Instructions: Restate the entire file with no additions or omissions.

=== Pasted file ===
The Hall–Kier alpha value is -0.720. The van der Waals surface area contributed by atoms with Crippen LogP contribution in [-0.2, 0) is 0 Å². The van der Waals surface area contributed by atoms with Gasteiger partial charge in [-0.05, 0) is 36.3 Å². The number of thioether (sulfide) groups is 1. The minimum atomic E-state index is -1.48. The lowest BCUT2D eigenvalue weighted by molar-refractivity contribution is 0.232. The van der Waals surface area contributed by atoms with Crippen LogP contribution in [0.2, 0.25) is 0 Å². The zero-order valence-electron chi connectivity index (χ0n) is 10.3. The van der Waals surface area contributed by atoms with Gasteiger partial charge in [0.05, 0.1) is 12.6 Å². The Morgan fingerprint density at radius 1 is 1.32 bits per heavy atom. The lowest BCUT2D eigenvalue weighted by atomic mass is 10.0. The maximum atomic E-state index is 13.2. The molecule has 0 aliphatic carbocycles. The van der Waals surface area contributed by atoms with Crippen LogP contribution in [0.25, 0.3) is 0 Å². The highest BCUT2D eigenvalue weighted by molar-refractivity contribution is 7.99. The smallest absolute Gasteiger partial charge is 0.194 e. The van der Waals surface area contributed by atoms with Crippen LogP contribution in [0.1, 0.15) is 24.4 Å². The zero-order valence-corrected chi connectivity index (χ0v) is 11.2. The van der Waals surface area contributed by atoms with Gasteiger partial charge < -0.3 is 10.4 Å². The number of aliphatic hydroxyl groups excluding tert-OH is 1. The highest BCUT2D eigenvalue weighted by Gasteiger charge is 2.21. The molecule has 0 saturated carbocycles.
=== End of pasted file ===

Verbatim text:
The Hall–Kier alpha value is -0.720. The van der Waals surface area contributed by atoms with Crippen LogP contribution in [-0.2, 0) is 0 Å². The van der Waals surface area contributed by atoms with Gasteiger partial charge in [-0.05, 0) is 36.3 Å². The number of thioether (sulfide) groups is 1. The minimum atomic E-state index is -1.48. The lowest BCUT2D eigenvalue weighted by molar-refractivity contribution is 0.232. The van der Waals surface area contributed by atoms with Crippen LogP contribution in [0.2, 0.25) is 0 Å². The zero-order valence-electron chi connectivity index (χ0n) is 10.3. The van der Waals surface area contributed by atoms with Gasteiger partial charge in [0.05, 0.1) is 12.6 Å². The Morgan fingerprint density at radius 1 is 1.32 bits per heavy atom. The lowest BCUT2D eigenvalue weighted by atomic mass is 10.0. The maximum atomic E-state index is 13.2. The molecule has 0 aliphatic carbocycles. The van der Waals surface area contributed by atoms with Crippen LogP contribution in [0.25, 0.3) is 0 Å². The highest BCUT2D eigenvalue weighted by molar-refractivity contribution is 7.99. The smallest absolute Gasteiger partial charge is 0.194 e. The van der Waals surface area contributed by atoms with Crippen LogP contribution in [0.1, 0.15) is 24.4 Å². The zero-order valence-corrected chi connectivity index (χ0v) is 11.2. The van der Waals surface area contributed by atoms with Gasteiger partial charge < -0.3 is 10.4 Å². The number of aliphatic hydroxyl groups excluding tert-OH is 1. The highest BCUT2D eigenvalue weighted by Gasteiger charge is 2.21. The molecule has 0 saturated carbocycles.